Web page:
September 24, 2020

Ray of Light in European Economic Data

FRANKFURT — In what passes for good news in Europe these days, a survey Monday showed that manufacturing in the euro zone was deteriorating more gradually than preliminary estimates had indicated. The slight improvement in economic data fed hope that the euro zone was in a temporary downturn and not stuck in a recession that could last for years.

The data, along with an expression of mild optimism by the president of the European Central Bank, suggested that makers of monetary policy were likely to continue to resist calls for more forceful action to prevent the euro zone from slipping into long-term torpor.

“The economic situation in the euro area remains challenging but there are a few signs of a possible stabilization,” Mario Draghi, the president of the E.C.B., said Monday at a conference in Shanghai. The central bank still expects “a very gradual recovery starting in the latter part of this year,” he said.

The E.C.B. will hold its regular monetary policy meeting on Thursday, but the chances of a rate cut or other action, which were already slim, fell after the release Monday of a survey of purchasing managers by Markit, a data provider. The Markit data pointed to a continued decline in economic activity, but at a slower rate than before.

Despite such tentative signs of improvement, a growing chorus of economists is warning that the euro zone could be facing prolonged stagnation of the kind that has gripped Japan for decades. They have asked the E.C.B. to act more aggressively to stimulate lending to struggling businesses in countries like Spain and Italy. Lack of credit is making it impossible for many businesses to invest in expansion or hire more workers.

“We do think more could be done by the E.C.B” to unlock credit in the struggling countries, Nemat Shafik, deputy managing director of the International Monetary Fund, said at a gathering of economists and policy makers in the northern Italian town of Trento on Sunday, Reuters reported.

The I.M.F. continued to express concern about prospects for the euro zone economy. In a separate report published Monday, the organization said it expected Germany to grow only 0.3 percent this year, half its previous forecast. Recession in the rest of the euro zone has made German businesses reluctant to invest, the I.M.F. said. The organization has forecast that the euro zone as a whole will decline by 0.25 percent this year.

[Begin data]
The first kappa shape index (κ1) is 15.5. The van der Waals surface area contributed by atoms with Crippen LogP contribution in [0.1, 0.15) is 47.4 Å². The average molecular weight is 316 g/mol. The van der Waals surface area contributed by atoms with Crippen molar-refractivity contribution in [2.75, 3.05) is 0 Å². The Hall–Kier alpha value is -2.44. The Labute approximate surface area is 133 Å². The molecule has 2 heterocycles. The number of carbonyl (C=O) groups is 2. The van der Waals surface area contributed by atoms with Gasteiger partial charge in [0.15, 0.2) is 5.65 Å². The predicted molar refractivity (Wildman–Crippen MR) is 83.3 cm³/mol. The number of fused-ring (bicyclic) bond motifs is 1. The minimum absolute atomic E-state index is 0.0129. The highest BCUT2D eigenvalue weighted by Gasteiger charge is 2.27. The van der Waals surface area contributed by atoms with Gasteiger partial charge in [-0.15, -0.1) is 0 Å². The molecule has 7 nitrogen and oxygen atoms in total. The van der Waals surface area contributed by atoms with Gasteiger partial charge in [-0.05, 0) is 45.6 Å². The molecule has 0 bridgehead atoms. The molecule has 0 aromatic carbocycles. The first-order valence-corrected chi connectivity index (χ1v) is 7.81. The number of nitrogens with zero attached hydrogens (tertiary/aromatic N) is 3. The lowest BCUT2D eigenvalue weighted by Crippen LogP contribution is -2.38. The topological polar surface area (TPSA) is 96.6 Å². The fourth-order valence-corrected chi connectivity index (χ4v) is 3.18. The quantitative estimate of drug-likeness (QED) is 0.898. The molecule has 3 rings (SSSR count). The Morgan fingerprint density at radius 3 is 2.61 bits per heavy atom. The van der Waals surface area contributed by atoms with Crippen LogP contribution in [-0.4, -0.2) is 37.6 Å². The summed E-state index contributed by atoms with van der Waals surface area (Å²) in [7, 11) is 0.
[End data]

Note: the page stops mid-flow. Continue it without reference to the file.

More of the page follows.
The E.C.B.’s options to stimulate the euro zone economy are limited, however. Last month, the central bank cut the benchmark interest rate to 0.5 percent from 0.75 percent. Most analysts do not expect the rate to fall again this month.

There has also been speculation that the central bank could buy packages of outstanding commercial loans known as asset-backed securities, as a way to push down interest rates. Mr. Draghi has said that the E.C.B. is exploring ways to stimulate the moribund market for asset-backed securities.

However, such unconventional action would risk a split on the E.C.B. governing council between members who would like to effectively print money and conservatives led by the Bundesbank, the German central bank, who fear inflation. That potential dispute has kept the E.C.B. from embarking on the same large-scale intervention as other central banks like the U.S. Federal Reserve and the Bank of England, which bought huge swaths of bonds in an effort to bring down rates and stimulate economic growth, a practice known as quantitative easing.

Mr. Draghi said in Shanghai that there were limits to what the E.C.B. could do to repair troubled economies. He again urged political leaders to remove barriers to hiring and firing and take other steps to promote growth. “It is the responsibility of national governments to eliminate uncertainty about growth and the sustainability of public finances,” Mr. Draghi said.

Germany, under pressure to deploy its economic strength to help its troubled euro zone allies, is considering a program that would funnel €1 billion, or $1.3 billion, in loans to small and medium businesses in Spain, The Associated Press reported, citing a document it had seen.

Germany also faced criticism for holding up progress on a so-called banking union that would centralize bank regulation and establish a way to close ailing banks without burdening taxpayers.

Ahead of national elections this autumn, Chancellor Angela Merkel of Germany is anxious to avoid any appearance that voters might be liable for banking problems in other countries, said Mujtaba Rahman, director for Europe at Eurasia Group, a political risk consultancy.

“Agreement on the two most important political questions — who decides and who pays — is still a long way off,” Mr. Rahman said in a note to clients.

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